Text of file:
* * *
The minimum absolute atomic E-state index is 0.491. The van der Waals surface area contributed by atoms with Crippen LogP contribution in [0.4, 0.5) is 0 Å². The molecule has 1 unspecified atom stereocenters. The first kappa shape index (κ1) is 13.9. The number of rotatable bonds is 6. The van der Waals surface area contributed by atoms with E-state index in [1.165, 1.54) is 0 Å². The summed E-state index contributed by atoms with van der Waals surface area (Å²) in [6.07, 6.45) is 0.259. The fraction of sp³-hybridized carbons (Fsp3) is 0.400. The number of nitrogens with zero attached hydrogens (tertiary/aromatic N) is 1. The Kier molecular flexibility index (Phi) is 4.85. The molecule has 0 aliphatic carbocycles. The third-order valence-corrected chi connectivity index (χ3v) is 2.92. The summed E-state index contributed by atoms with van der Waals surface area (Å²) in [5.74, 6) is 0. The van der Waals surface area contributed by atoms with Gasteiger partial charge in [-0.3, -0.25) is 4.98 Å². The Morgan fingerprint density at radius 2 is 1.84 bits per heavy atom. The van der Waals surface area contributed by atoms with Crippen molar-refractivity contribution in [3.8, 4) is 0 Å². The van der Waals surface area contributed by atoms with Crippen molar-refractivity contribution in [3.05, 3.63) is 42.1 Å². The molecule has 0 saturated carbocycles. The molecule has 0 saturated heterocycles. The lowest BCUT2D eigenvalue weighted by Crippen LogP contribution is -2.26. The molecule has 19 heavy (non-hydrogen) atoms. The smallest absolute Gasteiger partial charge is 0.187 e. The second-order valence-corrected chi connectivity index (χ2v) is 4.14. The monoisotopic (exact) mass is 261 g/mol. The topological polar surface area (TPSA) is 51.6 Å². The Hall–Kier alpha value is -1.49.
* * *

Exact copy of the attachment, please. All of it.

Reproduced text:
The minimum absolute atomic E-state index is 0.491. The van der Waals surface area contributed by atoms with Crippen LogP contribution in [0.4, 0.5) is 0 Å². The molecule has 1 unspecified atom stereocenters. The first kappa shape index (κ1) is 13.9. The number of rotatable bonds is 6. The van der Waals surface area contributed by atoms with E-state index in [1.165, 1.54) is 0 Å². The summed E-state index contributed by atoms with van der Waals surface area (Å²) in [6.07, 6.45) is 0.259. The fraction of sp³-hybridized carbons (Fsp3) is 0.400. The number of nitrogens with zero attached hydrogens (tertiary/aromatic N) is 1. The Kier molecular flexibility index (Phi) is 4.85. The molecule has 0 aliphatic carbocycles. The third-order valence-corrected chi connectivity index (χ3v) is 2.92. The summed E-state index contributed by atoms with van der Waals surface area (Å²) in [5.74, 6) is 0. The van der Waals surface area contributed by atoms with Gasteiger partial charge in [-0.3, -0.25) is 4.98 Å². The Morgan fingerprint density at radius 2 is 1.84 bits per heavy atom. The van der Waals surface area contributed by atoms with Crippen molar-refractivity contribution in [3.8, 4) is 0 Å². The van der Waals surface area contributed by atoms with Crippen molar-refractivity contribution in [3.05, 3.63) is 42.1 Å². The molecule has 0 saturated carbocycles. The molecule has 0 saturated heterocycles. The lowest BCUT2D eigenvalue weighted by Crippen LogP contribution is -2.26. The molecule has 19 heavy (non-hydrogen) atoms. The smallest absolute Gasteiger partial charge is 0.187 e. The second-order valence-corrected chi connectivity index (χ2v) is 4.14. The monoisotopic (exact) mass is 261 g/mol. The topological polar surface area (TPSA) is 51.6 Å². The Hall–Kier alpha value is -1.49.